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By Ranee Robertson

Alcohol consumption by teenagers periodically becomes the focus for public concern and mass media attention. We need to understand why the overwhelming majority of teenagers use alcohol on a regular basis and how the amount and frequency of such drinking can be reduced, with a consequent reduction in those social and health problems for which alcohol use is a contributing factor. To understand the many reasons that may contribute to teenagers’ drinking, and to identify potential action strategies to reduce teenagers’ drinking, a broad range of factors should be considered.

underage alcohol usageOne undeniable advantage in drinking is that in moderate quantities it has a very relaxing effect. And, because alcohol removes some of the inhibitions, it can cause a person to become more talkative, less tense in social situations, and generally to feel good (Alfars and Milgram 88). This effect is important to anyone who drinks, no matter what age he or she is, but teenagers who drink often place a particularly strong emphasis on it. Thus, several researchers found that those teenagers who use alcohol were more likely than other teenagers to endorse the view that drinking is good for you, that it helps you to talk to the opposite sex, to mix more easily with others, and other positive statements (Alfars et al 98).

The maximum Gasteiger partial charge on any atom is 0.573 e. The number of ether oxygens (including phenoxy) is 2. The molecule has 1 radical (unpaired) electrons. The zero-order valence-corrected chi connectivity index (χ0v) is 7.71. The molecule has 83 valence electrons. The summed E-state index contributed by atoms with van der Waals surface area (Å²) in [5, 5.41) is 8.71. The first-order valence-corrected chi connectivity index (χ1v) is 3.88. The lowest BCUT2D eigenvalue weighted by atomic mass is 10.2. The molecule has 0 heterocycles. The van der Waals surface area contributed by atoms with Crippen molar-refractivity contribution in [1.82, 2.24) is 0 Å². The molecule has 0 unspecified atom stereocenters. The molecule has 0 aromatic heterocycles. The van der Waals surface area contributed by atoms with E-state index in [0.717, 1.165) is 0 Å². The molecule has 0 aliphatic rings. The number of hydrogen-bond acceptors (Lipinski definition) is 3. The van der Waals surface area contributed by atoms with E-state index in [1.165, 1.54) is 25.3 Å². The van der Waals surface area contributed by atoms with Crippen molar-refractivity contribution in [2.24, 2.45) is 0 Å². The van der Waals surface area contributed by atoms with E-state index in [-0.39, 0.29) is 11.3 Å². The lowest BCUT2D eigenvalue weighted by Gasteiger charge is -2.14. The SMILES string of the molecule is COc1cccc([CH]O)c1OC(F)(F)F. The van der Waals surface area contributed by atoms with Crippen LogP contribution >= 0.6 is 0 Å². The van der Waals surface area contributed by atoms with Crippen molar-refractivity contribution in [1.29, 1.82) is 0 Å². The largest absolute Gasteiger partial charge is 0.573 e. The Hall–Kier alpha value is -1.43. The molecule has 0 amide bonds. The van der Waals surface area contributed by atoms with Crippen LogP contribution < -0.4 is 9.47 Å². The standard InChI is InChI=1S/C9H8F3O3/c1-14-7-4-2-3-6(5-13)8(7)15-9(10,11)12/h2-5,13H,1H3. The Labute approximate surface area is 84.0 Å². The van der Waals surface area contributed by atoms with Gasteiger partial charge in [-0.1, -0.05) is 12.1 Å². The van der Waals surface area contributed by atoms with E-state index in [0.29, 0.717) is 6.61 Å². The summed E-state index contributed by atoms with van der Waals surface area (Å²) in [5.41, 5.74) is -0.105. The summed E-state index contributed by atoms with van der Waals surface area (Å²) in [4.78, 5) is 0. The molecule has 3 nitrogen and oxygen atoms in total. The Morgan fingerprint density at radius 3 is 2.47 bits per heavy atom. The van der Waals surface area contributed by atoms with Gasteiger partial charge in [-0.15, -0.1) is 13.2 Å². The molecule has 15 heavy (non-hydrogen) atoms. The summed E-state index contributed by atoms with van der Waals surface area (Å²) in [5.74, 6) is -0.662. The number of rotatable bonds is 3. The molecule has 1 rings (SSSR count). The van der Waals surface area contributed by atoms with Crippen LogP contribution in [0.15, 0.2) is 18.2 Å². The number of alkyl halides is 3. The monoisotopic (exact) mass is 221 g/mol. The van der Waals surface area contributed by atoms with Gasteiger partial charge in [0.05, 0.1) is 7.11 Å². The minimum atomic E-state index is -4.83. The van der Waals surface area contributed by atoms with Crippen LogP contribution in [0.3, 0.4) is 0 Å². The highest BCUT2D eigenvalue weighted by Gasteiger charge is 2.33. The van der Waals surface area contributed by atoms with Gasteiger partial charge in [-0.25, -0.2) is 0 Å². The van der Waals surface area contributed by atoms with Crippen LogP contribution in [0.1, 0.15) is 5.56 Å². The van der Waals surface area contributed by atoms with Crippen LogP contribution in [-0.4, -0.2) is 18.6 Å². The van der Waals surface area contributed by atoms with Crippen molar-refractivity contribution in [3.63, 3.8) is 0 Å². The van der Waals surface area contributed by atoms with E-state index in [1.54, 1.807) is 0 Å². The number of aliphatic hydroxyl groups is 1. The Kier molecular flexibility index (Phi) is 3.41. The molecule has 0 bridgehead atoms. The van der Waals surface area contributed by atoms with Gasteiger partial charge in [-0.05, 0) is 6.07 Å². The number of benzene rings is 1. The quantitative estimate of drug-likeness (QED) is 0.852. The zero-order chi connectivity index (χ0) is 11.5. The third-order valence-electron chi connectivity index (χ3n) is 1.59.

The teenage years are a time of awakening individuality. While home and family remain the centre of most teenagers’ lives, they are increasingly conscious of the outside world and of the possibilities available to them. They begin to see themselves as separate entities and, in fact, go through a period of wishing not to be seen with their parents and feeling acutely uncomfortable with adult acquaintances when not in structured situations such as school (Maddox, McCall and Bevoda 180). At the same time, the awareness of individuality is not so strong that the teenager does not need a great deal of support and reinforcement. This is where the peer group comes in. More than anything else, young persons want to be part of a group, to be like others of the same age. They want to wear the same clothes, engage in the same activities, and experience the same things. It is very important to be assured their friends are feeling what they are feeling, for the teenage years can be frightening and lonely. Very often teenagers see that their peers are drinking and try to follow their example (Maddox et al 180).